Measuring the effectiveness of public relations is usually about surrounding oneself with statistics that do not necessarily have any meaning. People approach the measurement of effectiveness from a tactical, not a strategic, point of view.
Let's assume we run a football club
Will our success be measured by the number of sports shoes we buy? Total length of shoelaces? Or the number of recycled tubes of hair gel used by football players in the locker room? Definitely not. Success will be determined by the actual result, not even a single match, but the winning of the championship.
What is the championship we play for in PR?
It is certainly not the number of press articles, nor is it the AVE indicator. These are only a means to an end (AVE is not necessarily the best indicator, but we will write about it in another blog post). The ultimate goal is usually to increase sales. An intermediate goal, from the point of view of communication, is to build trust in the brand and the company. Thanks to trust, you can simply sell more.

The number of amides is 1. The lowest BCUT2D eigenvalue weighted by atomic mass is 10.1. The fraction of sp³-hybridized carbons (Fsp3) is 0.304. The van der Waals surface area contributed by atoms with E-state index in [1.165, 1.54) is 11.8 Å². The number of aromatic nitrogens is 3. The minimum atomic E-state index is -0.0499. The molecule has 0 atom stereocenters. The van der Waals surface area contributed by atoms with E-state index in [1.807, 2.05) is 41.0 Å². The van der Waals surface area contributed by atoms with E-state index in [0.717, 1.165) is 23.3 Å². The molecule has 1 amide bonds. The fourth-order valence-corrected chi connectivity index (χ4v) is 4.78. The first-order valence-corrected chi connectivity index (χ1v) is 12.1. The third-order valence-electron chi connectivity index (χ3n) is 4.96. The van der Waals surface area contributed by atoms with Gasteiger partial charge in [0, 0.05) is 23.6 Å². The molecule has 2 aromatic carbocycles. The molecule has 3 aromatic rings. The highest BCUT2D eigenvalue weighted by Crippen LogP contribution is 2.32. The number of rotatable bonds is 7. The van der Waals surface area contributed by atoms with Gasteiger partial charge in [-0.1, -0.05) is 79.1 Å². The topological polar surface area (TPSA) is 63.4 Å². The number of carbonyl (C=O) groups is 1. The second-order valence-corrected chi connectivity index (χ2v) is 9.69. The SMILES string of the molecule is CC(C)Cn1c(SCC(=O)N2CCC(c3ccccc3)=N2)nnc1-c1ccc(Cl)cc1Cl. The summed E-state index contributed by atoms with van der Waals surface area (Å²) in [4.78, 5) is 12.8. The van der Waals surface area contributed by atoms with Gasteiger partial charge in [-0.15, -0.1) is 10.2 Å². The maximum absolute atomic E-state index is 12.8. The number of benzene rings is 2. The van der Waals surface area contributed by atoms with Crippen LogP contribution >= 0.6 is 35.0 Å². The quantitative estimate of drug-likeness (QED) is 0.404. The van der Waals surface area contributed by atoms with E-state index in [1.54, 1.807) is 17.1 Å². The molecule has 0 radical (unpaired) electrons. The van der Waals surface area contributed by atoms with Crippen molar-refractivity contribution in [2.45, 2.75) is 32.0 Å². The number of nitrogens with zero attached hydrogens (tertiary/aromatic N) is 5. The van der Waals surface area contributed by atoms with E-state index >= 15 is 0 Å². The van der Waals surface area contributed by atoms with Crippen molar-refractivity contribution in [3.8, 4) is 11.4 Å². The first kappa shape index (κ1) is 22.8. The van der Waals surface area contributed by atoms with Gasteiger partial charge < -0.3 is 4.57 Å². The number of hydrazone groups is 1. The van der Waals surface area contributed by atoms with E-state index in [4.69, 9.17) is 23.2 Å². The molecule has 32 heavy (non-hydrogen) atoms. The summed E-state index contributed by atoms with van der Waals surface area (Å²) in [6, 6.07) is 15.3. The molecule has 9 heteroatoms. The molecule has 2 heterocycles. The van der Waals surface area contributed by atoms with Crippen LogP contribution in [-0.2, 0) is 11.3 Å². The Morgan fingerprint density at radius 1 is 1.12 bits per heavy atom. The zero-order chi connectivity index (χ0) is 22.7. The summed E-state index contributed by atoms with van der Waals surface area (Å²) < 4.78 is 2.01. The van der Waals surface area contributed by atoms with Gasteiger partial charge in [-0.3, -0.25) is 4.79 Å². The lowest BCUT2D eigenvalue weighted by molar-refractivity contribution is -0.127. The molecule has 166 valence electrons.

Building trust is our goal
So what can we examine? In fact, only one thing is important. The degree to which our company fits the expectations of the audience. Yes, people expect something from us. They hope that how we behave, or how we will behave, is and will be in line with their expectations. It's worth checking out Wikipedia to see what confidence means. Exactly what is written in the first sentences of this paragraph.
Yeah, we can test the trust
We can do this in many ways. This can be done with a research company; it can be a satisfaction survey system, embedded in the daily processes of contact with customers. Measuring trust is nothing more than measuring the effectiveness of communication. The expected result is what people think, feel and behave.
Let the press article remain an important tool rather than the ultimate goal.